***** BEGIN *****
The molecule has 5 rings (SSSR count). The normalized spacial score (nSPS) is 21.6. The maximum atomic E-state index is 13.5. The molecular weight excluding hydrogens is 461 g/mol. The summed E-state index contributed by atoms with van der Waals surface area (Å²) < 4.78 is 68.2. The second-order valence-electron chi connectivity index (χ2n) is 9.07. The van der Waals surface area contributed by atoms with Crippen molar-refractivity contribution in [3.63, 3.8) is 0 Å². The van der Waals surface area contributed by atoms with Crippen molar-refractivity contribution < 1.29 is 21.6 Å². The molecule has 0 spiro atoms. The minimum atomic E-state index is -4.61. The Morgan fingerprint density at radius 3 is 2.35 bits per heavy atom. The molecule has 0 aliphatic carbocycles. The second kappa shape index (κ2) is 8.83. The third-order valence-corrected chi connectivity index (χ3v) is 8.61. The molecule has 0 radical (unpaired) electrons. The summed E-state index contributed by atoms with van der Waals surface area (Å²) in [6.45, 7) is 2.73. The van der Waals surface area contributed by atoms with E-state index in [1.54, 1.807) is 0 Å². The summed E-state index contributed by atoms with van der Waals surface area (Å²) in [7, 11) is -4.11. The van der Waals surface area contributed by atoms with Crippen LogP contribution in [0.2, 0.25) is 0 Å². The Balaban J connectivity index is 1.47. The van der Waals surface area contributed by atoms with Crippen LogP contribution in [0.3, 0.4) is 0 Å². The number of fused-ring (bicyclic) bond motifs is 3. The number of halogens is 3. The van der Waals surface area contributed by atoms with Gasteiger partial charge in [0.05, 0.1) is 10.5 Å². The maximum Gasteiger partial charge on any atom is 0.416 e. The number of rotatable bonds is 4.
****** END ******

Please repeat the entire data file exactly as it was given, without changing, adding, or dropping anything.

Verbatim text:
The molecule has 5 rings (SSSR count). The normalized spacial score (nSPS) is 21.6. The maximum atomic E-state index is 13.5. The molecular weight excluding hydrogens is 461 g/mol. The summed E-state index contributed by atoms with van der Waals surface area (Å²) < 4.78 is 68.2. The second-order valence-electron chi connectivity index (χ2n) is 9.07. The van der Waals surface area contributed by atoms with Crippen molar-refractivity contribution in [3.63, 3.8) is 0 Å². The van der Waals surface area contributed by atoms with Crippen molar-refractivity contribution < 1.29 is 21.6 Å². The molecule has 0 spiro atoms. The minimum atomic E-state index is -4.61. The Morgan fingerprint density at radius 3 is 2.35 bits per heavy atom. The molecule has 0 aliphatic carbocycles. The second kappa shape index (κ2) is 8.83. The third-order valence-corrected chi connectivity index (χ3v) is 8.61. The molecule has 0 radical (unpaired) electrons. The summed E-state index contributed by atoms with van der Waals surface area (Å²) in [6.45, 7) is 2.73. The van der Waals surface area contributed by atoms with E-state index in [1.54, 1.807) is 0 Å². The summed E-state index contributed by atoms with van der Waals surface area (Å²) in [7, 11) is -4.11. The van der Waals surface area contributed by atoms with Crippen LogP contribution in [0.2, 0.25) is 0 Å². The Balaban J connectivity index is 1.47. The van der Waals surface area contributed by atoms with Crippen LogP contribution in [0.3, 0.4) is 0 Å². The number of fused-ring (bicyclic) bond motifs is 3. The number of halogens is 3. The van der Waals surface area contributed by atoms with Gasteiger partial charge in [0.05, 0.1) is 10.5 Å². The maximum Gasteiger partial charge on any atom is 0.416 e. The number of rotatable bonds is 4.